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'Take your photo, sir?'

Seafront in the 1950s
From the private collection of Sue Loveridge

A blank shot trick

In most summers in the 1950s, there used to be at least one photographer, on the seafront, waiting to take a snap of you. Their ‘trick’, if they had one, was to appear to take your photo, without your permission. He took aim and then you heard a click. It seemed as though he had caught you on camera. Then he would say ‘let me take another one, just to be sure.’  If you said ‘no thanks’, he quickly lost interest. Presumably, the camera was fixed to take a ‘blank shot’, as an opener. 

Do you remember these photographers? Please share your memories by posting a comment below

How did it work?

I often wondered what happened if you said you would like your photo to be taken. These were the days of films and darkrooms. There was quite a gap between a photo being taken and seeing the result. How did the exchange between subject and photographer take place?  Did you pay him, up front and hope he sent the photos?  Did he send you them alongside an invoice? On reflection, it all seemed to have involved a lot of trust. Was it a money-making scam or do some people still have photos, sitting on shelves, showing them enjoying their holiday in Brighton?

Comments about this page

  • I’m not sure about this, but weren’t some of the snappers licensed by Brighton Council to make sure only bone fide people operated on the seafront? Of course that didn’t stop rogues stepping in, and taking your cash under false pretenses, which would then probably have ended up at the racecourse, or in the local betting shop!

    By Stefan Bremner-Morris (24/04/2016)
  • I think you are probably right, Stefan; I think the photographers were licenced in some way. I wonder where you applied for a license and what the registration involved? Unless the photos were very expensive, I can’t imagine it was a great way of making money. 

    By Philip Burnard (24/04/2016)
  • My wife and I had a photo taken by one of these photographers by the Palace Pier in the 1980’s. I still have the photo at home in a frame. I can not remember how much I paid for this photo.

    By John Leach (25/04/2016)
  • I have a black and white photo taken on Brighton seafront of me with a parrot perched on my arm, taken around 1958.  I was about five. Dad paid about 6d and the photo was posted to us.  I also have one taken at the entrance to the Palace Pier and I’m sitting on a model of a horse or a cow (not sure which) taken about 1955. Dad had paid the same way with the same result. No scam there.

    By Marilyn Bright (25/04/2016)
  • We used to say yes take our photo and then let them take a couple of poses, and then walk off. Some of them were a bit cross about this as you can imagine.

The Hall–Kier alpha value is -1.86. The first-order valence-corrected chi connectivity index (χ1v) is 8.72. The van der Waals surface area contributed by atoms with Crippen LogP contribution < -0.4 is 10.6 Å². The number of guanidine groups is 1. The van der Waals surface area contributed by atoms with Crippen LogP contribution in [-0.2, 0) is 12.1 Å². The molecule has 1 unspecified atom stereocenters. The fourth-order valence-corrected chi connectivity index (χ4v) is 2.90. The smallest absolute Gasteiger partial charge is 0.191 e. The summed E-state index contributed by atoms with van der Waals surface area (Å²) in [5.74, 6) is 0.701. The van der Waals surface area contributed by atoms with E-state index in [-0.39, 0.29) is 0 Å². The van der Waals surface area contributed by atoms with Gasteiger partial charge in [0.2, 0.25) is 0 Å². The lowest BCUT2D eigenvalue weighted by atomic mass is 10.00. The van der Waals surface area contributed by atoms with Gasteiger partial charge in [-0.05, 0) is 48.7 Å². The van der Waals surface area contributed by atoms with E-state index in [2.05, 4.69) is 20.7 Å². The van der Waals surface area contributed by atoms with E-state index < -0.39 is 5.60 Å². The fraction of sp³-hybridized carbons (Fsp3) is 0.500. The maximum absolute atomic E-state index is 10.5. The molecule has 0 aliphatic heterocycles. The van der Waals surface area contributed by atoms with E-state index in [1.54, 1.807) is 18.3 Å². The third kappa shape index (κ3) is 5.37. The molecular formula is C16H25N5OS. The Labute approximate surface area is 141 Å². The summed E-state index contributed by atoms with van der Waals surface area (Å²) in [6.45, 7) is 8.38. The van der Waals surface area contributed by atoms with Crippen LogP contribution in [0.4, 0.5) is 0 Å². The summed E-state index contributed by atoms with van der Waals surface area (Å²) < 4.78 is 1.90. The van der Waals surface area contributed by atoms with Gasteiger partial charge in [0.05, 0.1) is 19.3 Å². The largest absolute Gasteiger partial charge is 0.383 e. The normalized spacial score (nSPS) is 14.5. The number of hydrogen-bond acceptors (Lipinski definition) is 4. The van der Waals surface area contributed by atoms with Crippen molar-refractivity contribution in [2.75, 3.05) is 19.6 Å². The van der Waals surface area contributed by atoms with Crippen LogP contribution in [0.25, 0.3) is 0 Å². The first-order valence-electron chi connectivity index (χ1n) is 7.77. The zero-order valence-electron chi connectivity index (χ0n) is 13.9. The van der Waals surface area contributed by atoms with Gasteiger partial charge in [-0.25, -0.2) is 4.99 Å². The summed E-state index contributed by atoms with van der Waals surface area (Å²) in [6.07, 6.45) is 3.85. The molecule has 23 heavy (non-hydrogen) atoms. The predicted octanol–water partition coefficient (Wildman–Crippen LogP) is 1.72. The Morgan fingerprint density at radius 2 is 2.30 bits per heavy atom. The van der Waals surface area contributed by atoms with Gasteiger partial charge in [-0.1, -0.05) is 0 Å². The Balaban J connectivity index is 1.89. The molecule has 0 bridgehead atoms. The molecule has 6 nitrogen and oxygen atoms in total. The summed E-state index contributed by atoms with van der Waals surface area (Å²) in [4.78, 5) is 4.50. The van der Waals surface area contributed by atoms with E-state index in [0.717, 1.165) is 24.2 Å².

By Ken Ross (25/04/2016)
  • In 1957 I was one of those beach photographers. The licenced ones were run by a guy called Eddie Lush. We had  pink pig, a large stuffed bear and other props. The unlicensed ones were called fly pitchers. I they were caught (which wasn’t often) they copped a fine. There were some real characters among both groups. Joe Baker, ex boxer and Johny the nose..were a couple of them. People mostly did receive their photo, even from the fly pitchers. It was quite a fun sort of job … but nobody made a fortune.

    By Roger Johnson (06/07/2016)
  • For a summer holiday job (I was a student then) in about 1960 I worked as a photographer on the promenade in front of the West Pier. We were provided with a Lieca 35 mm camera and shot in black and white.

    Also provided was a beautiful Macaw which I endevoured to place on the shoulder of the male of the young couples promenading. If  I could do this, then there was seldom a refusal and I took a quick shot collected the fee and gave the couple a receipt to collect the photo later in the day. I don’t recall there being any problems with the shots taken which was pretty remarkable as the camera was not automatic and we estimated the exposure and focus!  There was no problems with this work and I don’t recall any trouble about a license. In another year I worked on the oval wooden track on the West Pier where the boys could show the girls how they could drive a miniature version of an MG TD. Very few young people had cars in those days.

    I also work as a temporary postman at King Alfreds, Hove over the Christmas period for several years even delivering on Christmas morning. This helped fund me through a Civil and Structural Engineering course at the Brighton Tech. Later in this course my summer jobs were more directed to Civil Engineering.       

    By John Tapsell (28/10/2018)
  • My father, Martin Murtagh was a street photographer in Brighton throughout the 50s and 60s…a fly pitcher to begin with (and yes, he was caught…once!). I met a few of his ‘colleagues’ in the 70s and 80s, the guys who used the parrots (macaws?) and the papier mache animals. He loved this summer job and his Irish gift of the gab helped him make a good income in the summer seasons. All done on trust. Would you now pay a stranger who approached you in the street, takes your pic, ask for money and tells you to come back later? Different times!

    By Paul Murtagh (12/04/2020)

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